|* Paul Waugh|
Today’s the day Labour MPs try to work out just who they want as their ‘anyone but Corbyn’ candidate. And the good news for us hacks is that there is an early tee-off time. Up in Committee Room 14, General secretary Iain McNicol has a briefing at 12.30pm and the hustings between Angela Eagle and Owen Smith start at 1pm. No opening statement, questions from floor, then closing statement of 2 mins.
The pair of them invading each other’s personal space on the Marr sofa was pretty awks yesterday. But will either invade Jeremy Corbyn’s personal space among the party membership?
Although Eagle got the 51 MPs/MEPs nominations required to trigger a contest, it’s not clear such names will be made public. And if not, that will further give cover to those MPs tempted to peel off now to back Smith. There’s no such thing as gratitude in politics, so Eagle’s bravery in jumping first may not be rewarded if colleagues now see Smith as the better option.
Eagle has a clear pitch: her personal story as a working class gay woman (that ‘Daughter of a Seamstress’ line could become the new ‘My dad was a bus driver’), her trade union official background and her long experience as a minister and shadow minister. One of Eagle’s best lines privately has been “I knew what aspiration was before i knew what the word was”.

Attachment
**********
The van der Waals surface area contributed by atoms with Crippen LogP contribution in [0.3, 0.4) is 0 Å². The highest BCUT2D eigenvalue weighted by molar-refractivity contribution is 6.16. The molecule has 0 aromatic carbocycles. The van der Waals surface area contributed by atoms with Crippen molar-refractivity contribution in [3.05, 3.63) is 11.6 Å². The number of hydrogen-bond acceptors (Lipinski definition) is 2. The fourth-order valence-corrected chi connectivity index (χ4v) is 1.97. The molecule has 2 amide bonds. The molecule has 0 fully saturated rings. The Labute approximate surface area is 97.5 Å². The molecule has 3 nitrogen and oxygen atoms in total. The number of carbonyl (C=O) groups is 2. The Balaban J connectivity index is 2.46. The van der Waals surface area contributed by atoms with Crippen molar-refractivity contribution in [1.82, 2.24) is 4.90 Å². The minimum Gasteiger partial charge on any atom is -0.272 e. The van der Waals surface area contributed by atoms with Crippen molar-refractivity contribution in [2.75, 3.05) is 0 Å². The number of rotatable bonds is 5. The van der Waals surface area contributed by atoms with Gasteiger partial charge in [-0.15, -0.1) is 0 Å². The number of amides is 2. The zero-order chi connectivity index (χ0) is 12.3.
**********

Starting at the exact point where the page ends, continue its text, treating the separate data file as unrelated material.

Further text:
Smith has an equally clear pitch: as a ‘clean skin’, ‘new generation’ candidate who has loyally said he will back Corbyn if he loses. His launch in Pontypridd had him open-shirted, looking fresh and relaxed. He has new policy ideas, a new Clause 4 on inequality and is said to have double the number of backers Eagle does. For several Labour MPs, backing Smith may end up being the safer, default option to reduce the backlash among their local parties. But they may not relish having two blokes fighting it out to oppose a female PM.
In some ways Eagle’s candidacy is a curious mix of Theresa May and Andrea Leadsom. The May in her is the ‘get on with it, no nonsense’, oven-ready leader, with bags of experience. The Leadsom in her may be the candidate who can’t attract the backing of more than a small minority of her fellow MPs. That may be an albatross too heavy to bear in a long race. If the numbers look difficult, it may be Eagle who ends up pulling out to give the party a binary choice. 'JC or not JC', that could be the question. It could also be her final act of sacrifice.
* Paul Waugh Is The Executive Editor, HuffPost, UK.